NATO Defence Ministers discuss collective defence, Summit priorities

  • 03 Jun. 2014 -
  • |
  • Last updated: 03 Jun. 2014 13:24

NATO Defence Ministers will review collective defence measures in the wake of the Russia-Ukraine crisis and discuss preparations for the NATO Summit in Wales, NATO Secretary General Anders Fogh Rasmussen said at the start of the two-day Ministerial on Tuesday (3 June 2014). “We are facing a new security landscape because of Russia’s aggression against Ukraine”, the NATO Secretary General said. “We have already taken immediate steps. In a strong show of solidarity, every single Ally, from both sides of the Atlantic, contributes to bolstering our collective defence, including deployment of ships, aircraft and troops. It really is all for one and one for all”, Mr Fogh Rasmussen added.

Statement by NATO Secretary General Anders Fogh Rasmussen

In the first working session Ministers will review the measures to enhance collective defence that were taken immediately after the start of the Russia-Ukraine crisis, and look at the longer term implications of Russia’s aggression against Ukraine.

The NATO Secretary General said the Ukraine crisis has shown that the range of security threats NATO is facing is increasing and becoming more unpredictable. “We need to make NATO fitter, faster and more flexible. We will do that through a Readiness Action Plan, to make sure our forces are even more responsive, with the right capabilities, the right training and the right resources. This work is already ongoing, but the crisis makes it more urgent”, Mr Fogh Rasmussen said.

The 28 Allies will also discuss the broader preparations for the Wales Summit in terms of readiness, military capabilities and defence investment.

Ministers will also hold a session of the NATO-Ukraine Commission to discuss the security situation in Ukraine and priorities for defence cooperation between NATO and Ukraine in light of the crisis and following the landmark presidential election.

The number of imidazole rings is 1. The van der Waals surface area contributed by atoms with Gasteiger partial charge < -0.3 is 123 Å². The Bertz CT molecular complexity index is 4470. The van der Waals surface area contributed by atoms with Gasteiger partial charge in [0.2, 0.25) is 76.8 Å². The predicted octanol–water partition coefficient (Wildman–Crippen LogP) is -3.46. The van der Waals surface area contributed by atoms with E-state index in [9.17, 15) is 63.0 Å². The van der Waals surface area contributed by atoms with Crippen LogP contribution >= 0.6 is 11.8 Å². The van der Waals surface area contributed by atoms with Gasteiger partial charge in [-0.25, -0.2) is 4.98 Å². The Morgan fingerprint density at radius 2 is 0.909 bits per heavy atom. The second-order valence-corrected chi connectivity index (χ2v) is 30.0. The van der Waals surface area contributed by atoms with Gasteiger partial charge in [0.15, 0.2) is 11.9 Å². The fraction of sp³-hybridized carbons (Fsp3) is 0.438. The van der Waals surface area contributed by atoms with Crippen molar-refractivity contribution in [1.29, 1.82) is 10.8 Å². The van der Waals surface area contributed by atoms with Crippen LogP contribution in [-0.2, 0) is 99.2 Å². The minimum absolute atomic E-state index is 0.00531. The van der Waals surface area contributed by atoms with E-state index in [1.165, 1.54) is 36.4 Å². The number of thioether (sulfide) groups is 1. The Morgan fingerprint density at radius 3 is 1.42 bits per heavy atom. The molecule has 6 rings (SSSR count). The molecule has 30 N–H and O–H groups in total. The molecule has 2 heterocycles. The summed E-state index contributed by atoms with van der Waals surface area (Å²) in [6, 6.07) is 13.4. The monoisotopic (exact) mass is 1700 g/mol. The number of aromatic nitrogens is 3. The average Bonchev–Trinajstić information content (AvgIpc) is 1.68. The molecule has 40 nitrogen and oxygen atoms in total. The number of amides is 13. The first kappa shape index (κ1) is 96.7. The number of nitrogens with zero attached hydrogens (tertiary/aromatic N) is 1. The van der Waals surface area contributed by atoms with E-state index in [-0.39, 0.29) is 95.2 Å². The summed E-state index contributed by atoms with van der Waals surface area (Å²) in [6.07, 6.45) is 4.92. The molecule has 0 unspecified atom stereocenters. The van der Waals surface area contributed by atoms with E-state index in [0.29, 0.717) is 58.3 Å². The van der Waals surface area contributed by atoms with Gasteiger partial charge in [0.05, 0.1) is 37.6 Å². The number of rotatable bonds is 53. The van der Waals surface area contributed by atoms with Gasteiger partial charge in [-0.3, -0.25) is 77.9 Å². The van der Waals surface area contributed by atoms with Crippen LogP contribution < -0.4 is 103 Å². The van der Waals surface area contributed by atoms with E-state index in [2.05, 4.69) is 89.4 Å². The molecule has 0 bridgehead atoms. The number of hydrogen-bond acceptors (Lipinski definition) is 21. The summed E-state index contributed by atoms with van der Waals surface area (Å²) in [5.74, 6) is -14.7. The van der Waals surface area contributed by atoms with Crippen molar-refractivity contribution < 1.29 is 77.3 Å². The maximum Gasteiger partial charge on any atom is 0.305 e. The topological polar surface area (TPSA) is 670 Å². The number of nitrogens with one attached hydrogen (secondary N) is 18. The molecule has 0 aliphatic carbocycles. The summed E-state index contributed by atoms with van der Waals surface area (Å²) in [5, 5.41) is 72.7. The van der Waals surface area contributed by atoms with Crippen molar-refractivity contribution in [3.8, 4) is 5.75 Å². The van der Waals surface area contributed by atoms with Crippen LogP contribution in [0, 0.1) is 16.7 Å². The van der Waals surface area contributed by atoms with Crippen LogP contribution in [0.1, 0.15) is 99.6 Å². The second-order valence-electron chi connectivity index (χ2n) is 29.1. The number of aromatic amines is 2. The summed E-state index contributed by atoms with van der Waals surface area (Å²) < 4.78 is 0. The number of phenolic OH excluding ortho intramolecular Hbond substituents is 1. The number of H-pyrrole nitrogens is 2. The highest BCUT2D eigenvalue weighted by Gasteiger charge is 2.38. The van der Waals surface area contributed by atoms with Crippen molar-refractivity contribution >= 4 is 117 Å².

On the second day of the Ministerial meeting, the NATO-Georgia Commission will examine the current status of Georgia’s defence reforms, and plans for further work. Defence Ministers will also discuss the wider regional implications of the Russia-Ukraine crisis.

The ministerial will conclude with a meeting of ISAF troop contributing nations and the Afghan defence minister. The European Union High Representative for Foreign Affairs and Security Policy, Catherine Ashton and the United Nations Secretary General’s Special Representative for Afghanistan, Jan Kubis have also been invited. They will assess the current security situation, progress in the transition of security responsibility to Afghan security forces and planning for NATO’s new non-combat mission to train, advise and assist the Afghan forces after 2014. Ministers will also review the political transition following the 5 April elections, including with a view to the second round in June.